After carefully studying the prototype photos, I noticed that there was a bit of a rounded edge to the side frames of the car body. I have found that to be a distinctive feature, because other flat cars don't have that. I used an emery board to gently file this curve to the top and bottom edges of the side frames.
I installed the Grandt Line major under-body brake components. I decided to not model the pipelines, because they are just not visible during normal operations. There are only so many hours in a day!
OK, so now for the actual stake pockets construction. If you model the flat car as used for carrying LCL containers, you don't need to model the stake pockets. However, all three of mine are going to be used for carrying other loads. There are twelve stake pockets on each side of the car. The photo below shows pencil marks identifying the center location of each stake pocket. I start by making a mark 5 feet from each car body end, because there appears to be one directly in line with the truck bolters' center. I then marked the outside one just inside (toward the car center) of the truck's roller bearing housing (upon later research I found that it should be centered above the outside roller bearing housing). The third stake pocket needs to be just toward the inside (car-center) of the inside roller bearing housing. Once those three marks are made on each end of the car, I take an exact measurement of the total distance between the inner-most marks and divide that distance by 7 to give me the equal distance between the middle set of 6 stake pockets (which came out to just under 41 scale inches).
I looked online for S-scale stake pockets and studied prototype photos, but in the end decided to just make my own (yes, I scratch-built all 72 of them). They are not an accurate model of the PRR FM stake pockets, but they come close to their overall shape. To start, I cut an equal length of one scale 1x6 strip and two scale 1x4 strips. The 1x4 strips are glued on top of the 1x6 on their long edge, to form a deep C-channel (I was not able to find a pre-made C-channel styrene strip that was of that size). This is a delicate operation, so what I do is put the 1x6 up against the metal square's base (which is perfectly flat), and whose other end is held such that the metal base and the glass surface I work on are at a 90-degree angle to each other. With the 1x6 flat against the metal base, I then carefully position the 1x4 against the edge of the base and apply Testors glue to the joint. I let this dry for a good 30 minutes or so. The styrene strip will stick to the metal base, but using a razor blade, I can carefully free it from the metal. I then flip the half-C-channel over and glue the other strip in like manner, again giving it lots of drying time.
I set up my NWSL Chopper II to cut a scale two-foot section of this fabricated C-channel to be the stake pocket body.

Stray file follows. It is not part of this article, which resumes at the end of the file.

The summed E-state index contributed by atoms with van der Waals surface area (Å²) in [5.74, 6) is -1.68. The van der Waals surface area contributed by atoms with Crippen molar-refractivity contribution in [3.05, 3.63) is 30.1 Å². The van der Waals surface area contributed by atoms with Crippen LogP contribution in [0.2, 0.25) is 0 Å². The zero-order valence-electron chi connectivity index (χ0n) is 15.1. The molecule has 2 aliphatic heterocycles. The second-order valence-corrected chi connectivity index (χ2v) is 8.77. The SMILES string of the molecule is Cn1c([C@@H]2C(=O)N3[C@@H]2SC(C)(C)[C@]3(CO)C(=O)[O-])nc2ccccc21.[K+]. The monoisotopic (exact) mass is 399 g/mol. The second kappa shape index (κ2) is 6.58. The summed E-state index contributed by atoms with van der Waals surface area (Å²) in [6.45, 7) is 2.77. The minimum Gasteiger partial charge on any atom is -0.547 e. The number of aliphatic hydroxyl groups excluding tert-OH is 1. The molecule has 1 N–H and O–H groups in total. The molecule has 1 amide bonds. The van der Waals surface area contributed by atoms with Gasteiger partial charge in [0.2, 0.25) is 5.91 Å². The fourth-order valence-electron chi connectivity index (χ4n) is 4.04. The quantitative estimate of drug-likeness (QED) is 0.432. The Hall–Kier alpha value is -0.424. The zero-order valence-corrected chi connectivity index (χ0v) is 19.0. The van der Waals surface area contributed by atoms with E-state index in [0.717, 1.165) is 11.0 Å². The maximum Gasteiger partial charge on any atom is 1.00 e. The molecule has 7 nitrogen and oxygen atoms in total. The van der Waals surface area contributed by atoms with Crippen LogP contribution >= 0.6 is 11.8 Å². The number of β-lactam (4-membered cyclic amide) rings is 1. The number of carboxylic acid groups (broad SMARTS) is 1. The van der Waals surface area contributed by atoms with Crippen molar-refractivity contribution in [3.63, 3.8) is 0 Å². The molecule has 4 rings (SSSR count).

To glue these onto the side frame, I lightly clamp the flat car body in a vise. The best way I found to ensure that the stake pockets are centered over the pencil marks and vertically straight on the body was to put a dab of Testors glue right on the pencil mark, making sure the dab is about as wide as the width of the stake pocket. Then, using tweezers, I placed the stake pocket on the glue, positioning it just below the rounded curve of the top of the body. Then I used a small T-square and made sure the stake pocket was perpendicular to the top of the car, while also still centered on the pencil mark. If you do this quick enough, you have some working time with the glue. Note that first positioning the stake pocket and then coming back with the glue didn't work, because it always shifts the part. The above approach requires more speed, but it yielded better and consistent results.
Next, I cut a set of 2-foot long side flares for the stake pockets. These are made out of scale 1x2 strips.
I position these, one on each side of the stake pocket body, using a pair tweezers, making sure that their tops line up with the top of the stake body. I then apply one drop of Testors glue to each flare. This connects the flare to the stake pocket body and the car body, and also soaks the rest of the stake pocket's joint with the car body. At this point I let it dry for several hours (most of the time it was overnight), because the next step requires some rough handling.
Next, I make a pencil mark on the stake pocket at 6 scale inches from its top. From there down to the bottom of the stake pocket I file a slope. That is what close-up study of PRR FM flat car stake pockets has shown me is the overall shape of the pockets. The three outside ones are relatively easy to file down, because you have the body clearance. The inner 6 I file down as much as I can without damaging the bottom of the car body, and then use an X-acto knife to carefully hand-carve the rest of the slope. This filing and cutting leaves some flash that needs to be removed. In the photo below you can see where the first stake pocket has been filed and cleaned up, but the rest of them have only been filed.
This photo shows the first car finished. It makes quite a difference in the overall look of the car having the stake pockets installed. They took about two weeks of modeling time to do all three cars, but I think it was worth it. I can fit a scale 3x3 strip of wood inside the stake pocket, so that will work with simulating car loads rigging.